IAM policies are JSON documents that define permissions. Policies specify the actions that can be performed on AWS resources and the resources to which the actions apply. Policies can be attached to users, groups, or roles to control access. IAM provides both AWS-managed policies (predefined policies maintained by AWS) and customer-managed policies (policies created and managed by AWS users).

Policy types

The following policy types, listed in order from most frequently used to less frequently used, are available for use in AWS. For more details, see the sections below for each policy type.

  • Identity-based policies – Attach managed and inline policies to IAM identities (users, groups to which users belong, or roles). Identity-based policies grant permissions to an identity.

  • Resource-based policies – Attach inline policies to resources. The most common examples of resource-based policies are Amazon S3 bucket policies and IAM role trust policies. Resource-based policies grant permissions to the principal that is specified in the policy. Principals can be in the same account as the resource or in other accounts.

  • Permissions boundaries – Use a managed policy as the permissions boundary for an IAM entity (user or role). That policy defines the maximum permissions that the identity-based policies can grant to an entity but does not grant permissions. Permissions boundaries do not define the maximum permissions that a resource-based policy can grant to an entity.

  • Organizations SCPs – Use an AWS Organizations service control policy (SCP) to define the maximum permissions for account members of an organization or organizational unit (OU). SCPs limit permissions that identity-based policies or resource-based policies grant to entities (users or roles) within the account but do not grant permissions.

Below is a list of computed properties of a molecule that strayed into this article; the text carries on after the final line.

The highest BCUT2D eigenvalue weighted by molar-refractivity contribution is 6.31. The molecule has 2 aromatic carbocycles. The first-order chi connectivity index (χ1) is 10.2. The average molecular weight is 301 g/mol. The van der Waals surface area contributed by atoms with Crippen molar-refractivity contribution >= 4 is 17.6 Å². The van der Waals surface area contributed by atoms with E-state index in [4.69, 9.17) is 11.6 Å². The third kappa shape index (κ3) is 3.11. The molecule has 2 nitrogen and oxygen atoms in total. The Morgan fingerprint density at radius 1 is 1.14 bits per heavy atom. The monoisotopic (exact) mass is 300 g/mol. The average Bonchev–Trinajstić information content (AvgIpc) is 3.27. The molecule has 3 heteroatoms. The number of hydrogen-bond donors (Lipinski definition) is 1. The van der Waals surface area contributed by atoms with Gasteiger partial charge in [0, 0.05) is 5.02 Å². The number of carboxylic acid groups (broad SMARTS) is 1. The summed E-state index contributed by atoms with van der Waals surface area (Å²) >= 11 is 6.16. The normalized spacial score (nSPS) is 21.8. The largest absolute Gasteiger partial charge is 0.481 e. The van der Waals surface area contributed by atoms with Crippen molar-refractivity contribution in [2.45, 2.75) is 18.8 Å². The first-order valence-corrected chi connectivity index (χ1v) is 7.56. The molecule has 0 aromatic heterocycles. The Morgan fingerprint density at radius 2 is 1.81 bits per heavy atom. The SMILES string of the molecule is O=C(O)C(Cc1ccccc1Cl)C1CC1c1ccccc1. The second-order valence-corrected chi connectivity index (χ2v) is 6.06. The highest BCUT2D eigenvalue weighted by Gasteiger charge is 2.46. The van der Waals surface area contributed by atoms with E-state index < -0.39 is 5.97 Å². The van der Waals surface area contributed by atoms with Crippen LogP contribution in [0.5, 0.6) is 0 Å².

• Access control lists (ACLs) – Use ACLs to control which principals in other accounts can access the resource to which the ACL is attached. ACLs are similar to resource-based policies, although they are the only policy type that does not use the JSON policy document structure. ACLs are cross-account permissions policies that grant permissions to the specified principal. ACLs cannot grant permissions to entities within the same account.

  • Session policies – Pass advanced session policies when you use the AWS CLI or AWS API to assume a role or a federated user. Session policies limit the permissions that the role or user's identity-based policies grant to the session. Session policies limit permissions for a created session but do not grant permissions. For more information, see Session Policies.

IAM Policy Creation:

  • Go to the IAM section in the AWS Management console.

  • On the left-hand side menu bar click Policies. It will pop up a new window.

  • On the right-hand side click on Create Policy.

  • Now select a service on which you want to create policies, for this blog let’s say EC2.

  • Grant permission to actions allowed. Let’s say we are selecting all read actions.

  • Grant permission to Resources allowed. Let’s say we are selecting capacity reservation.

  • And we are selecting that only MFA Authenticated users are allowed. And Click on Next.

  • Now we have to review and apply the same.

Hope this was helpful. Thank you for your time !!